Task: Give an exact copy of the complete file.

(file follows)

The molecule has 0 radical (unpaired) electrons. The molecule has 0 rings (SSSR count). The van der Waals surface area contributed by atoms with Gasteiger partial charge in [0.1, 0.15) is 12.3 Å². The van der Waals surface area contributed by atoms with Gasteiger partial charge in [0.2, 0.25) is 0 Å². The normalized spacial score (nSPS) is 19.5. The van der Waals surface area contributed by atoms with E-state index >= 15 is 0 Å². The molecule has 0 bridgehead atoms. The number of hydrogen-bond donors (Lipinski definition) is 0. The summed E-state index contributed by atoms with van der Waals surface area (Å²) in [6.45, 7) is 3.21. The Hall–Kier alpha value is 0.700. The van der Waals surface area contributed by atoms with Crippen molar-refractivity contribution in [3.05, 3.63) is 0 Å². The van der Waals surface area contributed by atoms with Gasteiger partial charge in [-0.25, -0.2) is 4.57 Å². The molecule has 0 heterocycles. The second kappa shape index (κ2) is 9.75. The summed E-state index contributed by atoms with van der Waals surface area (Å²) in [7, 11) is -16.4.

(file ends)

The molecule has 0 radical (unpaired) electrons. The molecule has 0 rings (SSSR count). The van der Waals surface area contributed by atoms with Gasteiger partial charge in [0.1, 0.15) is 12.3 Å². The van der Waals surface area contributed by atoms with Gasteiger partial charge in [0.2, 0.25) is 0 Å². The normalized spacial score (nSPS) is 19.5. The van der Waals surface area contributed by atoms with E-state index >= 15 is 0 Å². The molecule has 0 bridgehead atoms. The number of hydrogen-bond donors (Lipinski definition) is 0. The summed E-state index contributed by atoms with van der Waals surface area (Å²) in [6.45, 7) is 3.21. The Hall–Kier alpha value is 0.700. The van der Waals surface area contributed by atoms with Crippen molar-refractivity contribution in [3.05, 3.63) is 0 Å². The van der Waals surface area contributed by atoms with Gasteiger partial charge in [-0.25, -0.2) is 4.57 Å². The molecule has 0 heterocycles. The second kappa shape index (κ2) is 9.75. The summed E-state index contributed by atoms with van der Waals surface area (Å²) in [7, 11) is -16.4.